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Talking to Your Preschooler About the Human Body

Tips on How to Talk to Your Preschooler About The Human Body

Preschool children are very curious about their bodies and how they work. "Why?" seems to be their mantra as they ask what this is and what it does, over and over and over again. Helping our children understand their bodies and how to take care of them is part of our job as parents. The trick is doing it so children this age can understand.

Keep It Simple

Stacy DeBroff, President and founder of Mom Central, Inc., a company devoted to providing pragmatic tips and advice to strengthen busy families and enhance the home environment, believes that while preschoolers are curious about their bodies and need to know the basics, they usually don't want or understand more than that

"As a parent, the temptation is to go into more details than kids this age care about," says DeBroff. "So the best technique is to keep it simple, and then ask if your child has any other questions...at which point they have likely already run off to play with a toy."

Keep It Fun

Games, like Simon Says, that name the body parts or reinforce them are wonderful at this age. Debroff suggests starting with the basics, then adding details like eyelashes or "named fingers" like pinky or pointer. As your child becomes more adept, throw in some toughies like pupil of your eye, or one nostril. Make your children laugh by including some just plain silly ones like funny bone or baby toe.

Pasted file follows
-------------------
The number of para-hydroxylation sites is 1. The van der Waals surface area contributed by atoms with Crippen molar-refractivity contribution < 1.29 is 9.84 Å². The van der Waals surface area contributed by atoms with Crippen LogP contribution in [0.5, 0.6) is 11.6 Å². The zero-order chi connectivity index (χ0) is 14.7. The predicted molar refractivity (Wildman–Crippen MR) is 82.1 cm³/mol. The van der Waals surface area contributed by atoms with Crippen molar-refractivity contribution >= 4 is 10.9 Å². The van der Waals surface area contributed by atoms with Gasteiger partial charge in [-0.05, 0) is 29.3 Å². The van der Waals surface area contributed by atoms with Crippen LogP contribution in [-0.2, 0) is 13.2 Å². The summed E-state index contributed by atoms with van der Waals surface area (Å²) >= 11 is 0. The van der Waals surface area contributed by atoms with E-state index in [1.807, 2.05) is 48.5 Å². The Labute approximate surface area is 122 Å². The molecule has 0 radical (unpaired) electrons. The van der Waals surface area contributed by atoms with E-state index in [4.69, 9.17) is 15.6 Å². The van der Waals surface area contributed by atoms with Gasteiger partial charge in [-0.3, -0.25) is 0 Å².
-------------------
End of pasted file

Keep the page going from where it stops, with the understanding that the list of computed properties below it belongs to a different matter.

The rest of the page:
Top Tips

Debroff gives the following tips to introduce the human body to your preschooler:

  • Now is the time to talk about basic body privacy with kids -- about keeping their hands to themselves (i.e. when frustrated) and other people keeping their hands off your child's private areas. It's sad, but something you have to at least introduce in a broad way to your child.
  • You have to start talking about body cleanliness...about a bath or shower every day, washing hands after playing outside or before eating.
  • It helps to frame "being sick" to your child as a time when your body is trying to get better and fighting off the germs -- so coughing or even throwing up become valiant efforts of your body to help you get better. And symptoms like fever help you know you need to take extra care of your body.
  • This is a great age to start talking about basic nutrition -- foods that help give your body energy and foods that are not as good for your body.
  • Don't forget the old classic songs that make body parts fun such as, "Head, shoulders, knees and toes!" or "The thigh bone's connected to the shin bone..."

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